When employes of the embattled National Consumer Cooperative Bank came to work yesterday morning, they were told they would not be getting their paychecks, that the Treasury Department was holding the payroll hostage in a dispute over $60 million in NCCB funds.

By the end of the day, the employes had their paychecks but not before bank officials and members of Congress accused the administration of harassing the tiny bank that President Reagan wants to kill.

Treasury Department officials say they merely were being understandably careful in checking that the payroll request was legitimate, in light of what they consider the "improper withdrawal" by the bank of $60 million from the Treasury last month.

The central issue is whether the administration can impound the $60 million, funds appropriated by Congress for the Treasury to purchase NCCB stock in the last half of fiscal 1981. The cooperative bank is a quasi-government institution created by Congress and initially funded through the Treasury purchase of stock, to provide financing for consumer cooperatives.

The administration wants to close the bank by September and in the meantime has tried to impound its funds.

NCCB officials, buttressed by a ruling of the General Accounting Office, say the money cannot be withheld unless Congress approves the impoundment. Congress has 45 days to act on impoundment requests, giving it until Monday on the NCCB money.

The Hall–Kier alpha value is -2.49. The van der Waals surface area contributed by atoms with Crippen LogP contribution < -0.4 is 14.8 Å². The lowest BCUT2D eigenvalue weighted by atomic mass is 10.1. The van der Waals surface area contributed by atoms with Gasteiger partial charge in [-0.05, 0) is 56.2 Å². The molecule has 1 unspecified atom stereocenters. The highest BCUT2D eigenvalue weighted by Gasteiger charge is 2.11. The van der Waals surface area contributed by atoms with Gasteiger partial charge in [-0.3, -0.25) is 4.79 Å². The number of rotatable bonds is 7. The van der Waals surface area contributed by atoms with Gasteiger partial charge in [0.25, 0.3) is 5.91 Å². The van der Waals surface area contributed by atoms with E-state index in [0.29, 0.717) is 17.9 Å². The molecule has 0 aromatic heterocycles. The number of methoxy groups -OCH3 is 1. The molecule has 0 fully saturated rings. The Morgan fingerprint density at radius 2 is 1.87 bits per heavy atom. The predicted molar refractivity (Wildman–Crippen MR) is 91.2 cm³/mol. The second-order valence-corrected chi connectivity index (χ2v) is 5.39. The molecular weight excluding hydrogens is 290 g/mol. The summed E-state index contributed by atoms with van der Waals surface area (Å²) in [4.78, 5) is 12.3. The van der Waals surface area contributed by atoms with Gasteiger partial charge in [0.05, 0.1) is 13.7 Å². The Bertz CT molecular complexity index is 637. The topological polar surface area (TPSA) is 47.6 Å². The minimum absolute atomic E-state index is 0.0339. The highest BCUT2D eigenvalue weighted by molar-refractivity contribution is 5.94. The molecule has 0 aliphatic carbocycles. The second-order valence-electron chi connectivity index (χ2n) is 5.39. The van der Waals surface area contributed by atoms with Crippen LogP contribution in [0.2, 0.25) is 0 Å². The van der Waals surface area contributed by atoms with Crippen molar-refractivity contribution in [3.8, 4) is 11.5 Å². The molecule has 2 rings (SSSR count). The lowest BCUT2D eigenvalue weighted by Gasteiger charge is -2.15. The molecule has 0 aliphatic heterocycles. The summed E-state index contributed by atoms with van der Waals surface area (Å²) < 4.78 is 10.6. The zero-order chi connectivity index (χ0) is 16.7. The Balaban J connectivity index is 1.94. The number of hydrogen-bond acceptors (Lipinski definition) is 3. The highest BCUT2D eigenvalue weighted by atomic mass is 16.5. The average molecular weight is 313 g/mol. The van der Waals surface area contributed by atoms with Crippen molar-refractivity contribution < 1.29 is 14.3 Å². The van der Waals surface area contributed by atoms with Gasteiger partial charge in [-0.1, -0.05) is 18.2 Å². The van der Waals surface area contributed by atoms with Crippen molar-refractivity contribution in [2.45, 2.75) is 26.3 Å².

Taking matters into her own hands, NCCB President Carol Greenwald last month simply sent over disbursement vouchers for the $60 million to Treasury, and they were honored. Treasury says it made a mistake in honoring the vouchers and wants Greenwald to give the money back. She has refused, pending congressional action.

The 15-member NCCB board, of which seven members were appointed by Reagan on Wednesday, also is to meet on Monday to discuss the bank's future. The board has the authority to give the money back.

Greenwald said yesterday the payroll holdup was done in retribution for her action and was a blatant attempt at "harrassment." She said bank officials were told by Treasury officials the funds were being held in "partial payment" of the $60 million, and that only expressions of congressional outrage freed the funds.

Jordon Luke, Treasury assistant general counsel for enforcement and operation, the senior Treasury official involved in yesterday's episode, said this is "absolutely false." A hold was put on all disbursements to the NCCB so their validity could be checked, he said.

He also said that the legitimacy of the payroll funds was not in dispute but that it required a meeting with about 10 officials from the Office of Management and Budget and the Departments of Treasury and Justice to make the decision to release the payroll funds.

Other decisions on how next to go about getting the money back were made at that meeting, but Luke declined to say what they were.